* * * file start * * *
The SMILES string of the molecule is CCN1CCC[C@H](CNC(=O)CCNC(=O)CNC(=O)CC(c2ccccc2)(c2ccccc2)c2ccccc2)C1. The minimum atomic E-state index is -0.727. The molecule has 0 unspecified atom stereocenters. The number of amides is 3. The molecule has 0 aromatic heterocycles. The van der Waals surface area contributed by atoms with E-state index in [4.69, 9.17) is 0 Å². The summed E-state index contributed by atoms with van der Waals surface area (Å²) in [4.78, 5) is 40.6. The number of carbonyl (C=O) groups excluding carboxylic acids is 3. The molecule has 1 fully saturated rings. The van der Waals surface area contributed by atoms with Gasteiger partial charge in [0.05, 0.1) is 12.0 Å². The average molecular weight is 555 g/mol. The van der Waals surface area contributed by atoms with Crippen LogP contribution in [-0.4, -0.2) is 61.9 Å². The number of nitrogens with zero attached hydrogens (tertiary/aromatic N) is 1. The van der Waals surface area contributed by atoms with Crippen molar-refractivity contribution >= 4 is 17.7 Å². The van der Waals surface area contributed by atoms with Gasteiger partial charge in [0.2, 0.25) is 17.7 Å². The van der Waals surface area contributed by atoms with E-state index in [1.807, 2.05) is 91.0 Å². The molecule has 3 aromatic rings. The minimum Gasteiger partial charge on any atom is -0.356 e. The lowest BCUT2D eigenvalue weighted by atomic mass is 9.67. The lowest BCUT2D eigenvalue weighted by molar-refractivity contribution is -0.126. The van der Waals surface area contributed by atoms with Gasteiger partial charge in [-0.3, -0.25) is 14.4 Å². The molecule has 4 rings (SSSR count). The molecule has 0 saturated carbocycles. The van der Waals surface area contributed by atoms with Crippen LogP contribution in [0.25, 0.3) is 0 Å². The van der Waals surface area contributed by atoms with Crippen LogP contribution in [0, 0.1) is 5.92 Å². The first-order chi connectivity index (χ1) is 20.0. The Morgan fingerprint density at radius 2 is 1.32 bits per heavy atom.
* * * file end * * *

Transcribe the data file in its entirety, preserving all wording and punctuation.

The SMILES string of the molecule is CCN1CCC[C@H](CNC(=O)CCNC(=O)CNC(=O)CC(c2ccccc2)(c2ccccc2)c2ccccc2)C1. The minimum atomic E-state index is -0.727. The molecule has 0 unspecified atom stereocenters. The number of amides is 3. The molecule has 0 aromatic heterocycles. The van der Waals surface area contributed by atoms with E-state index in [4.69, 9.17) is 0 Å². The summed E-state index contributed by atoms with van der Waals surface area (Å²) in [4.78, 5) is 40.6. The number of carbonyl (C=O) groups excluding carboxylic acids is 3. The molecule has 1 fully saturated rings. The van der Waals surface area contributed by atoms with Gasteiger partial charge in [0.05, 0.1) is 12.0 Å². The average molecular weight is 555 g/mol. The van der Waals surface area contributed by atoms with Crippen LogP contribution in [-0.4, -0.2) is 61.9 Å². The number of nitrogens with zero attached hydrogens (tertiary/aromatic N) is 1. The van der Waals surface area contributed by atoms with Crippen molar-refractivity contribution >= 4 is 17.7 Å². The van der Waals surface area contributed by atoms with Gasteiger partial charge in [0.2, 0.25) is 17.7 Å². The van der Waals surface area contributed by atoms with E-state index in [1.807, 2.05) is 91.0 Å². The molecule has 3 aromatic rings. The minimum Gasteiger partial charge on any atom is -0.356 e. The lowest BCUT2D eigenvalue weighted by atomic mass is 9.67. The lowest BCUT2D eigenvalue weighted by molar-refractivity contribution is -0.126. The van der Waals surface area contributed by atoms with Gasteiger partial charge in [-0.3, -0.25) is 14.4 Å². The molecule has 4 rings (SSSR count). The molecule has 0 saturated carbocycles. The van der Waals surface area contributed by atoms with Crippen LogP contribution in [0.25, 0.3) is 0 Å². The van der Waals surface area contributed by atoms with Crippen LogP contribution in [0, 0.1) is 5.92 Å². The first-order chi connectivity index (χ1) is 20.0. The Morgan fingerprint density at radius 2 is 1.32 bits per heavy atom.